In CPT/CIP, the seller’s obligation is to deliver the goods to its own carrier on the agreed date or within the agreed period. See my earlier post on delivery for CPT/CIP.
These rules require the seller to provide the buyer with “the usual transport document(s)”. If agreed or customary, the document must also enable the buyer to claim the goods from the carrier. If the document is in negotiable form in several originals then the full set must be presented to the buyer.
What do banks typically state in a Letter of Credit (LC)? Ports/airports of loading and destination, a latest shipment date, and presentation of an on board Bill of Lading (B/L) or an Air Waybill (AWB). Nowhere in these two rules is there an obligation of the seller to the buyer to ship from a particular port/airport, though the seller does have the obligation to contract for carriage to the named place of destination which may well be a Container Yard (CY) or Container Freight Station (CFS) attached to a destination port, or to an airport. There is no latest shipment date or period but a latest delivery date or period.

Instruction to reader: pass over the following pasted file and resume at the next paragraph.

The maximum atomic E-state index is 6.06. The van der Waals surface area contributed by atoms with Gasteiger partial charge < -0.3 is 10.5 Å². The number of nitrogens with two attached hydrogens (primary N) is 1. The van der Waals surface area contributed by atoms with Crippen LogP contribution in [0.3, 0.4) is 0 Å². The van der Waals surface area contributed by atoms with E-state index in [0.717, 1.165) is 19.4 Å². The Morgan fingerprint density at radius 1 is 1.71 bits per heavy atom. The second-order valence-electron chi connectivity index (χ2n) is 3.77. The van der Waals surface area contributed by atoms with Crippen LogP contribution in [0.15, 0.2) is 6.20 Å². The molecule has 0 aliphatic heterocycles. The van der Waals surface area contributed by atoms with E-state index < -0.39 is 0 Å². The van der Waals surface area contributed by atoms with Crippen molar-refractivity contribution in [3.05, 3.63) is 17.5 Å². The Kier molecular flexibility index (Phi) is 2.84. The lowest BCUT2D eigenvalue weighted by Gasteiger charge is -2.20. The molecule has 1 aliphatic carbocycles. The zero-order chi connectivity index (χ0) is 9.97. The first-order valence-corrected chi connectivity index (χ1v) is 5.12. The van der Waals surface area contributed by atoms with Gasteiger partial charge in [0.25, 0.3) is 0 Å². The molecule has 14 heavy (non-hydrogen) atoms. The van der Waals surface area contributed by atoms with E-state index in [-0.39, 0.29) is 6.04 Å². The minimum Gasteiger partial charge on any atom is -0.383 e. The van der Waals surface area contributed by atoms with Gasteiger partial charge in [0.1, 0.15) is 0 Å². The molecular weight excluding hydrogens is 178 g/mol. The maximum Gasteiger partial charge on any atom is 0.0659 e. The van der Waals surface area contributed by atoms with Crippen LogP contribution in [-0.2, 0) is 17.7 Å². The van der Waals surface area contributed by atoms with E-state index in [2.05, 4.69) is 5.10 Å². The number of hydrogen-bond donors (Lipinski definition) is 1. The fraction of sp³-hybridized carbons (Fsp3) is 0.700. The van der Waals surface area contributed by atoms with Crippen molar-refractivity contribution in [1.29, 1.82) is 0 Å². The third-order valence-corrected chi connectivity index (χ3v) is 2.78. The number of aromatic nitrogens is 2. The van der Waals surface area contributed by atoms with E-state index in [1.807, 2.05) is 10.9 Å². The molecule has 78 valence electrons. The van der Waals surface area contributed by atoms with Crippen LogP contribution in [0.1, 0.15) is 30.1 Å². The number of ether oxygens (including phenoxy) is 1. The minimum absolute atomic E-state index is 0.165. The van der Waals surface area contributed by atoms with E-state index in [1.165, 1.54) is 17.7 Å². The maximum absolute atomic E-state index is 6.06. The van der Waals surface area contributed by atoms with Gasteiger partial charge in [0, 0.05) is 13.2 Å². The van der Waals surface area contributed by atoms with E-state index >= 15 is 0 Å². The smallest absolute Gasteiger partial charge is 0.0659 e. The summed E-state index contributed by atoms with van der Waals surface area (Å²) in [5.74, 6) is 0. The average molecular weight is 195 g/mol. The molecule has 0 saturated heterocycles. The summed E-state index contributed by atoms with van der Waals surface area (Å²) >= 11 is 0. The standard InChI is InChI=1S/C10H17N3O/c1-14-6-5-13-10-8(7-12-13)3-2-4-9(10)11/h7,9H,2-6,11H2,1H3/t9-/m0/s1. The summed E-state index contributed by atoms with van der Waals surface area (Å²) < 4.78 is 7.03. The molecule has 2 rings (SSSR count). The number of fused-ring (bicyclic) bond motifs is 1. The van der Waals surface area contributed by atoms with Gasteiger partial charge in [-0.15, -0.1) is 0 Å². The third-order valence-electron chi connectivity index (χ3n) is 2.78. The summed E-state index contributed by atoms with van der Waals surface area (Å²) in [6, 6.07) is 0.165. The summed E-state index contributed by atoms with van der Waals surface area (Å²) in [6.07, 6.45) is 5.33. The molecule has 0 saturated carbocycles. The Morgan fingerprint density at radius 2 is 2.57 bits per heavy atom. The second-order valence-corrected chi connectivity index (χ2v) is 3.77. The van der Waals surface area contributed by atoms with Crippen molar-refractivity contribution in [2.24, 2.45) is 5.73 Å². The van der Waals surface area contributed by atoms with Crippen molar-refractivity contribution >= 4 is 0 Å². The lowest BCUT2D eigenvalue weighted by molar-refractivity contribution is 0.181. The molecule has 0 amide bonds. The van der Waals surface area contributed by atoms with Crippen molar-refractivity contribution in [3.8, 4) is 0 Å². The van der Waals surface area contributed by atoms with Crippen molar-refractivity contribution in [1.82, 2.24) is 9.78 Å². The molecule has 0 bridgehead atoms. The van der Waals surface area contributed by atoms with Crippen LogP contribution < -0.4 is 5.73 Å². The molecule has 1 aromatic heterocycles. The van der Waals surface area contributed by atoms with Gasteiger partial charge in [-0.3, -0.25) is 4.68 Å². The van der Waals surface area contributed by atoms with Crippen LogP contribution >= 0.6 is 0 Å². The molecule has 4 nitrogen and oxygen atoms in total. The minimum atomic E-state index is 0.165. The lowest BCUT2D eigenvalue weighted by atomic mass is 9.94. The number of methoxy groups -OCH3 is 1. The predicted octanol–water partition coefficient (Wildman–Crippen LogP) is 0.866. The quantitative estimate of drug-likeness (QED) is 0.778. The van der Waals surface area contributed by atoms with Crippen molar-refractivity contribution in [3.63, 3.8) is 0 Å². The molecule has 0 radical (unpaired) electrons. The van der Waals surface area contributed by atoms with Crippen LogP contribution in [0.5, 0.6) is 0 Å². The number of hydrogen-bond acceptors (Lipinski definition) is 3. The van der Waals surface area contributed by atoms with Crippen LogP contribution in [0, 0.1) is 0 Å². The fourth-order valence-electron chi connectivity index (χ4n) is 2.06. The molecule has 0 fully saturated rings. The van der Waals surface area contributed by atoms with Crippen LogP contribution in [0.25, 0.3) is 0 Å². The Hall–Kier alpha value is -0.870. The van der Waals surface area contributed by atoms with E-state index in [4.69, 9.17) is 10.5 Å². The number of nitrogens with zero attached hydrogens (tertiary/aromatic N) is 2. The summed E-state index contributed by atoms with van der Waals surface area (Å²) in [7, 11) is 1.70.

If the seller hands the goods to its carrier at its own premises such as is usual, say on the last day agreed, then shipment could occur many days or even weeks after that date.
I suggest/recommend that in such a case the seller inserts into the sales contract certain specifics which are actually outside of the CPT/CIP rules.
1. State a latest shipment date of at least 14 days, better still 21 days, after the contractual delivery date.
2. State a broad-based port or airport of loading, for example “any European port/airport” instead of naming say “Hamburg” or “Frankfurt.”
3. State that no responsibility attaches to the seller if shipment is delayed and remind the buyer that A2 still applies to contractual delivery and B1 still obliges the buyer to pay the agreed price.
4. State that if the seller is unable to comply with the terms of the LC because of the buyer’s failure to ensure points 1 and 2, that payment is due immediately upon demand by the seller.
Yes, just like with FCA, it’s messy, because the rules were written without regard to their practical application and disregarded LCs.
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